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Get the Lead Out
Get the Lead Out
On May 16, 2012, the Centers for Disease Control and Prevention (CDC) changed its policy on how much lead children can safely be exposed to. This decision could alter the manner in which lead-exposed children are treated, provided the government can find enough funding for a testing program.
Prior to the policy change, blood lead levels over 45 micrograms/deciliter were defined as lead poisoning, while anything between 10 µg/dl and 44 µg/dl was considered a “level of concern.” This classification gave the false impression that levels below 10 µg were safe. The CDC’s new stance is that no level of lead in human blood is low enough to be safe.
According to Christopher Portier, director of the CDC’s National Center for Environmental Health and the Agency for Toxic Substances and Disease Registry, “Because there’s no identified safe exposure level for lead in children, ‘level of concern’ is a misleading statement.”
Studies demonstrate that lower lead levels are still linked to reduced IQ, impaired attention span and poor school achievement in children. Joel Schwartz of the Harvard School of Public Health has warned that even as little as 2 µg/dl of lead lowers IQ. In an analysis on the impact of lead, he calculated that “if you lower the mean IQ of the U.S. population by one point, you lower the productivity of the economy by about 1 percent.” According to the CDC’s advisory committee, harm from low lead levels reaches “beyond cognitive function to include cardiovascular, immunological and endocrine effects.”
The 10 µg cutoff was established in 1991. The CDC says its change of position is in response to 20 years of accumulated research suggesting that any level of lead in the blood is a problem.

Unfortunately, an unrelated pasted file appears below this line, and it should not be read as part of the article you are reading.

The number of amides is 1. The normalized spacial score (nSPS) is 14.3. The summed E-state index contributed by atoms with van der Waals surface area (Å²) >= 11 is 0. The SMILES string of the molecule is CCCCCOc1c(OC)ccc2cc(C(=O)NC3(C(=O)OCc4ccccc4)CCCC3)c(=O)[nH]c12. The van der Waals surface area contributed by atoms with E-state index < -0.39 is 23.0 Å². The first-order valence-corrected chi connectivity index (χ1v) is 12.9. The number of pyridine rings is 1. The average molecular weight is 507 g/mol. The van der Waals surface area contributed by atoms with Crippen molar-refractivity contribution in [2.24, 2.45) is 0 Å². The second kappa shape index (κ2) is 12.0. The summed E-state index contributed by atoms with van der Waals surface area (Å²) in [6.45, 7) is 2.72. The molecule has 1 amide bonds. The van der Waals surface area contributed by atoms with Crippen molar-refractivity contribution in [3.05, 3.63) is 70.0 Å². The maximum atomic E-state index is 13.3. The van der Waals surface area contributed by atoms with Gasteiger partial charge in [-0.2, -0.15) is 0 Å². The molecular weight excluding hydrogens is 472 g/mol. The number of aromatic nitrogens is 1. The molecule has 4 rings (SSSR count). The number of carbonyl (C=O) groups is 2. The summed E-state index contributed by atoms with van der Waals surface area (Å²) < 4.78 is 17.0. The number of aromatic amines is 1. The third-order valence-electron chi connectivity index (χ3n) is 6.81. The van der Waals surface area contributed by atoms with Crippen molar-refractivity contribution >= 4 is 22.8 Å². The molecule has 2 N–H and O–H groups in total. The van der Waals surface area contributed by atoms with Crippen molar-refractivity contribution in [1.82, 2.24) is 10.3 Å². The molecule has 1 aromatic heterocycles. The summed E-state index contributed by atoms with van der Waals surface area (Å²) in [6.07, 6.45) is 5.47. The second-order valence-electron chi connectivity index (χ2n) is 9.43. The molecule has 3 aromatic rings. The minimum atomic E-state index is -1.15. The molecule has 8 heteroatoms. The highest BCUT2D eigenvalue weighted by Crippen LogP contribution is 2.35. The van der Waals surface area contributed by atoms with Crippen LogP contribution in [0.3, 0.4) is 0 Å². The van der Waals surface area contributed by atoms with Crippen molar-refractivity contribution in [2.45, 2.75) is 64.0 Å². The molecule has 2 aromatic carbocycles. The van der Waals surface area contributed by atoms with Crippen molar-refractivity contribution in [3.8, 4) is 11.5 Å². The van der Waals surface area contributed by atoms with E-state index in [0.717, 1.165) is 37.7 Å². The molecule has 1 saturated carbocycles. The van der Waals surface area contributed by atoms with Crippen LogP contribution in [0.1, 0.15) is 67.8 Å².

The CDC’s new position is that all kids are at risk of lead toxicity and should get tested now and then again every four years. Children in the top 2.5 percent of blood lead values should get priority treatment. Currently, that would be levels of 5 µg/dl or more, which the CDC says includes 450,000 children between 1 and 5 years old. This increased monitoring and focused attention will hopefully result in lower lead levels over time.
However, while the CDC’s advisory committee gave specific recommendations on how to implement this new lead policy, no new funding has been allocated to carry out the program. In the words of the CDC, actually implementing this plan “is not currently practicable.”
Dr. Schor is a graduate of the National College of Naturopathic Medicine and now practices in Denver. He served as president of the Colorado Association of Naturopathic Physicians and is now on the board of directors of the Oncology Association of Naturopathic Physicians and is recognized as a Fellow by the American Board of Naturopathic Oncology. He serves on the editorial board for the International Journal of Naturopathic Medicine. In 2008, he was awarded the Vis Award by the American Association of Naturopathic Physicians.His writing appears often in Natural Medicine Journal, Naturopathy Digest and Naturopathic Doctor News and Review. For more information visit www.DenverNaturopathic.com.
May 25th, 2012